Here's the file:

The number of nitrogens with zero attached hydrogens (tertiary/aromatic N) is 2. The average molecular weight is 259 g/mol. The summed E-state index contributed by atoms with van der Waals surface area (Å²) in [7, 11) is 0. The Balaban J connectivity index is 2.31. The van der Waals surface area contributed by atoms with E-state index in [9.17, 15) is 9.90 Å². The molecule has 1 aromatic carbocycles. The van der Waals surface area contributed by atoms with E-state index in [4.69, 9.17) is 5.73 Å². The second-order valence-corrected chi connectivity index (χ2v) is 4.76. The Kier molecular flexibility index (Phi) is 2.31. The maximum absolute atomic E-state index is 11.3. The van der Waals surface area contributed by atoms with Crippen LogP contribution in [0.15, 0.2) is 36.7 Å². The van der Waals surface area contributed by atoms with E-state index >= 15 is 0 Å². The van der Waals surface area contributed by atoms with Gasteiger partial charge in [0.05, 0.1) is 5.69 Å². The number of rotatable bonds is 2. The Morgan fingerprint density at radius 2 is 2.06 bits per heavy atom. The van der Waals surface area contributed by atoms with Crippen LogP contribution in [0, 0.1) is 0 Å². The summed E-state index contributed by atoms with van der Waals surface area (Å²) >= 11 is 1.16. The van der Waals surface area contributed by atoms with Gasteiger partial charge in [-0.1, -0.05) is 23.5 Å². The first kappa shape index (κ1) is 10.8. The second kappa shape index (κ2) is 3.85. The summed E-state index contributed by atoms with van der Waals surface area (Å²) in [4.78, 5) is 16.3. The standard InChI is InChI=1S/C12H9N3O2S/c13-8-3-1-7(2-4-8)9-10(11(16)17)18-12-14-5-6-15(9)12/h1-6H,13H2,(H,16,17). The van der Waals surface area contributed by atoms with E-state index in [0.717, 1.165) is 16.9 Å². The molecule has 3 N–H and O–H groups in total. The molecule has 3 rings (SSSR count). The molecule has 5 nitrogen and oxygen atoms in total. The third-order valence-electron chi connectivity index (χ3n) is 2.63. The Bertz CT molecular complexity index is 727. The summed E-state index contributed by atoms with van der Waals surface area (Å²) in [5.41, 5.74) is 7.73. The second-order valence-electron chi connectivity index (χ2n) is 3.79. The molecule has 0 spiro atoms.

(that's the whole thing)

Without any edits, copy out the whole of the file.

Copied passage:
The number of nitrogens with zero attached hydrogens (tertiary/aromatic N) is 2. The average molecular weight is 259 g/mol. The summed E-state index contributed by atoms with van der Waals surface area (Å²) in [7, 11) is 0. The Balaban J connectivity index is 2.31. The van der Waals surface area contributed by atoms with E-state index in [9.17, 15) is 9.90 Å². The molecule has 1 aromatic carbocycles. The van der Waals surface area contributed by atoms with E-state index in [4.69, 9.17) is 5.73 Å². The second-order valence-corrected chi connectivity index (χ2v) is 4.76. The Kier molecular flexibility index (Phi) is 2.31. The maximum absolute atomic E-state index is 11.3. The van der Waals surface area contributed by atoms with Crippen LogP contribution in [0.15, 0.2) is 36.7 Å². The van der Waals surface area contributed by atoms with E-state index >= 15 is 0 Å². The van der Waals surface area contributed by atoms with Gasteiger partial charge in [0.05, 0.1) is 5.69 Å². The number of rotatable bonds is 2. The Morgan fingerprint density at radius 2 is 2.06 bits per heavy atom. The van der Waals surface area contributed by atoms with Crippen LogP contribution in [0, 0.1) is 0 Å². The summed E-state index contributed by atoms with van der Waals surface area (Å²) >= 11 is 1.16. The van der Waals surface area contributed by atoms with Gasteiger partial charge in [-0.1, -0.05) is 23.5 Å². The first kappa shape index (κ1) is 10.8. The second kappa shape index (κ2) is 3.85. The summed E-state index contributed by atoms with van der Waals surface area (Å²) in [4.78, 5) is 16.3. The standard InChI is InChI=1S/C12H9N3O2S/c13-8-3-1-7(2-4-8)9-10(11(16)17)18-12-14-5-6-15(9)12/h1-6H,13H2,(H,16,17). The van der Waals surface area contributed by atoms with E-state index in [0.717, 1.165) is 16.9 Å². The molecule has 3 N–H and O–H groups in total. The molecule has 3 rings (SSSR count). The molecule has 5 nitrogen and oxygen atoms in total. The third-order valence-electron chi connectivity index (χ3n) is 2.63. The Bertz CT molecular complexity index is 727. The summed E-state index contributed by atoms with van der Waals surface area (Å²) in [5.41, 5.74) is 7.73. The second-order valence-electron chi connectivity index (χ2n) is 3.79. The molecule has 0 spiro atoms.